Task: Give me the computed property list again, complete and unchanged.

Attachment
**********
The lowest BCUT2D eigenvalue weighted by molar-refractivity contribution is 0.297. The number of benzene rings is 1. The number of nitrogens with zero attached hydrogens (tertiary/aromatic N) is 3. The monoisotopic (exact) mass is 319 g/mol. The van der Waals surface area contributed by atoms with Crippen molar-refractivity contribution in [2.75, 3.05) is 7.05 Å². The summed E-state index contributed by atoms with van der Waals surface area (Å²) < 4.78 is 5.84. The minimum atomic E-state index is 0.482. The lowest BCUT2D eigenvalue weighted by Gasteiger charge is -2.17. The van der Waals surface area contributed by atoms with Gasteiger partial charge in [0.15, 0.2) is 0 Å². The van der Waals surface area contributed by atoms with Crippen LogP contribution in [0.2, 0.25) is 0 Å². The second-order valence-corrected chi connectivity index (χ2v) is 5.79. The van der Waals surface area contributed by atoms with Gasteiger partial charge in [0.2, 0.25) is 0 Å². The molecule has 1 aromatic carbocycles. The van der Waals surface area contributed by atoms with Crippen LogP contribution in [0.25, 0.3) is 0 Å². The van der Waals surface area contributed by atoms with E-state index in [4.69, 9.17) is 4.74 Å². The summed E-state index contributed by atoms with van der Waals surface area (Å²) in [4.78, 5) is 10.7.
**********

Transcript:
The lowest BCUT2D eigenvalue weighted by molar-refractivity contribution is 0.297. The number of benzene rings is 1. The number of nitrogens with zero attached hydrogens (tertiary/aromatic N) is 3. The monoisotopic (exact) mass is 319 g/mol. The van der Waals surface area contributed by atoms with Crippen molar-refractivity contribution in [2.75, 3.05) is 7.05 Å². The summed E-state index contributed by atoms with van der Waals surface area (Å²) < 4.78 is 5.84. The minimum atomic E-state index is 0.482. The lowest BCUT2D eigenvalue weighted by Gasteiger charge is -2.17. The van der Waals surface area contributed by atoms with Gasteiger partial charge in [0.15, 0.2) is 0 Å². The van der Waals surface area contributed by atoms with Crippen LogP contribution in [0.2, 0.25) is 0 Å². The second-order valence-corrected chi connectivity index (χ2v) is 5.79. The van der Waals surface area contributed by atoms with Gasteiger partial charge in [0.2, 0.25) is 0 Å². The molecule has 1 aromatic carbocycles. The van der Waals surface area contributed by atoms with Crippen LogP contribution in [0.25, 0.3) is 0 Å². The van der Waals surface area contributed by atoms with E-state index in [4.69, 9.17) is 4.74 Å². The summed E-state index contributed by atoms with van der Waals surface area (Å²) in [4.78, 5) is 10.7.